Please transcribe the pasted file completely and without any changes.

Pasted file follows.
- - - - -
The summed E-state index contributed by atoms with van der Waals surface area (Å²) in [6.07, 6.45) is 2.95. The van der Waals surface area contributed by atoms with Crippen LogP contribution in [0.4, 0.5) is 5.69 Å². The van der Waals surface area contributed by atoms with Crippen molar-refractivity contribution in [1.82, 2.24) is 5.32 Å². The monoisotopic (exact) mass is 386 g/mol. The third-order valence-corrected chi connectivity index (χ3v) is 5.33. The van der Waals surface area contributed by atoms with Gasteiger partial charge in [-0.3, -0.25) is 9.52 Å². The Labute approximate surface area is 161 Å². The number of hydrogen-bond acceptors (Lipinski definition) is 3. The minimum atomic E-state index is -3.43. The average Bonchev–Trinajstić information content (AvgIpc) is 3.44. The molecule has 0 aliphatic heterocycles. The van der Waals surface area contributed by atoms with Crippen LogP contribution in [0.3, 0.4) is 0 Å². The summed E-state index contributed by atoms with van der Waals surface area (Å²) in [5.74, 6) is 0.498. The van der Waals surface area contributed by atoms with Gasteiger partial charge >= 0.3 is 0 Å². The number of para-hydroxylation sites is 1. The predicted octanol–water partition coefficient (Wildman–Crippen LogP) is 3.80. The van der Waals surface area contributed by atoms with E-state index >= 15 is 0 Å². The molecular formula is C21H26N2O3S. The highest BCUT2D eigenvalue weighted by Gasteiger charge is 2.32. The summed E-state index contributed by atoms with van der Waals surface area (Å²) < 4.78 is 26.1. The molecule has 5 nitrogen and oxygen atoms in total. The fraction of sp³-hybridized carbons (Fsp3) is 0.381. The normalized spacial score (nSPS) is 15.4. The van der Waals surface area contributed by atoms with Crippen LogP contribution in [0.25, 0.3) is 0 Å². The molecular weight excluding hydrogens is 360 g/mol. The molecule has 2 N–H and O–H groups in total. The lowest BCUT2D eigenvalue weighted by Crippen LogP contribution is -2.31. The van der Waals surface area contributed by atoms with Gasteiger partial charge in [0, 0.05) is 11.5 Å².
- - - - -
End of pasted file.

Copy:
The summed E-state index contributed by atoms with van der Waals surface area (Å²) in [6.07, 6.45) is 2.95. The van der Waals surface area contributed by atoms with Crippen LogP contribution in [0.4, 0.5) is 5.69 Å². The van der Waals surface area contributed by atoms with Crippen molar-refractivity contribution in [1.82, 2.24) is 5.32 Å². The monoisotopic (exact) mass is 386 g/mol. The third-order valence-corrected chi connectivity index (χ3v) is 5.33. The van der Waals surface area contributed by atoms with Gasteiger partial charge in [-0.3, -0.25) is 9.52 Å². The Labute approximate surface area is 161 Å². The number of hydrogen-bond acceptors (Lipinski definition) is 3. The minimum atomic E-state index is -3.43. The average Bonchev–Trinajstić information content (AvgIpc) is 3.44. The molecule has 0 aliphatic heterocycles. The van der Waals surface area contributed by atoms with Crippen LogP contribution in [0.3, 0.4) is 0 Å². The summed E-state index contributed by atoms with van der Waals surface area (Å²) in [5.74, 6) is 0.498. The van der Waals surface area contributed by atoms with Gasteiger partial charge >= 0.3 is 0 Å². The number of para-hydroxylation sites is 1. The predicted octanol–water partition coefficient (Wildman–Crippen LogP) is 3.80. The van der Waals surface area contributed by atoms with E-state index >= 15 is 0 Å². The molecular formula is C21H26N2O3S. The highest BCUT2D eigenvalue weighted by Gasteiger charge is 2.32. The summed E-state index contributed by atoms with van der Waals surface area (Å²) < 4.78 is 26.1. The molecule has 5 nitrogen and oxygen atoms in total. The fraction of sp³-hybridized carbons (Fsp3) is 0.381. The normalized spacial score (nSPS) is 15.4. The van der Waals surface area contributed by atoms with Crippen LogP contribution in [0.25, 0.3) is 0 Å². The molecular weight excluding hydrogens is 360 g/mol. The molecule has 2 N–H and O–H groups in total. The lowest BCUT2D eigenvalue weighted by Crippen LogP contribution is -2.31. The van der Waals surface area contributed by atoms with Gasteiger partial charge in [0, 0.05) is 11.5 Å².